Rhizodegradation (also called enhanced rhizosphere biodegradation. and rhizodegradation are used to control the spread of contaminants and to remediate polluted sites. Vegetative cover
. Riparian strips refer to these uses along the banks of rivers and streams. Pytodegradation. whereas buffer strips are the use of such applications along the perimeter of landfills. alcohols. Some of these compound may also act as chemo tactic signals for certain microbes. as the water travels along the plant's vascular system from the roots to the leaves. whereby the contaminants evaporate or volatilize into the air surrounding the plant. Certain soil dwelling microbes digest organic pollutants such as fuels and solvents. and organic acids act as carbohydrate sources for the soil micro flora and enhance microbial growth and activity. and plant assisted bioremediation) is the breakdown of organic contaminants in the soil by soil dwelling microbes which is enhanced by the rhizosphere's presence.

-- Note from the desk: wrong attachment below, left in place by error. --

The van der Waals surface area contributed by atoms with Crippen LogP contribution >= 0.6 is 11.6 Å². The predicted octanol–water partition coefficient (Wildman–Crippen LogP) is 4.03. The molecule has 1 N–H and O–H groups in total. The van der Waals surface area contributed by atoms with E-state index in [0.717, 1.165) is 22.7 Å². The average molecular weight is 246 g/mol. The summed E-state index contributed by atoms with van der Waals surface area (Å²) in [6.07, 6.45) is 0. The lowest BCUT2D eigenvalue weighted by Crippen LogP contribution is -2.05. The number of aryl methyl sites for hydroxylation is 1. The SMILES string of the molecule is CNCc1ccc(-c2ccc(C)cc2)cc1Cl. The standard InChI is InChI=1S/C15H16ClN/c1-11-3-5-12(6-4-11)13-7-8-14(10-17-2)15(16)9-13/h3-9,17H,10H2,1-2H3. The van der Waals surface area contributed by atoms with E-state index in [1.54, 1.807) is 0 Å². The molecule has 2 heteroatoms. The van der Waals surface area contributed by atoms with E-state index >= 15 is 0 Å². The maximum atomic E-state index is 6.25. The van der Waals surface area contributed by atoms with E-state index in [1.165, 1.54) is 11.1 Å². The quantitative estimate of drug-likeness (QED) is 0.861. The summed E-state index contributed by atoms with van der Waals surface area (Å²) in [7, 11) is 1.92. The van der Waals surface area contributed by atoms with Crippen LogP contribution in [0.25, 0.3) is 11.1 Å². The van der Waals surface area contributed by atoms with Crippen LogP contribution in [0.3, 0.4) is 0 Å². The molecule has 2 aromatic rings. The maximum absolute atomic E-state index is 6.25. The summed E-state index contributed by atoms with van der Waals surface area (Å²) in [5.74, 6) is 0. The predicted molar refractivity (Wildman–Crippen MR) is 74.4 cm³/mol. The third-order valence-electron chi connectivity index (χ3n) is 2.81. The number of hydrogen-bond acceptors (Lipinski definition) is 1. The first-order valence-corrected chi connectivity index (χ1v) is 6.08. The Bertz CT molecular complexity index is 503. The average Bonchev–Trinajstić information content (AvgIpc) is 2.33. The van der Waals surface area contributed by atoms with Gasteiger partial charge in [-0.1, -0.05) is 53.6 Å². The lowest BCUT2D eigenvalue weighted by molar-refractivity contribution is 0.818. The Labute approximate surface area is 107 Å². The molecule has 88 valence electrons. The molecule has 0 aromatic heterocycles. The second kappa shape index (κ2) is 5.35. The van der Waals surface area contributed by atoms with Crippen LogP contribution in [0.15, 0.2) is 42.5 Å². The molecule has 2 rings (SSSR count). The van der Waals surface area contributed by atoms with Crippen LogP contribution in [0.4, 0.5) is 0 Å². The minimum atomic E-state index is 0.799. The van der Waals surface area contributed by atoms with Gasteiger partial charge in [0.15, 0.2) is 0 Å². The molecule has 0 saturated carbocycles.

Phytovolatilization is the process where plants uptake contaminaints which are water soluble and release them into the atmosphere as they transpire the water. This fact has been utilised to decrease the migration of contaminants from surface water into the groundwater (below the water table) and drinking water supplies. phytovolatilization. There are varying degrees of success with plants as phytovolatilizers with one study showing poplar trees to volatilize up to 90% of the TCE they absorb.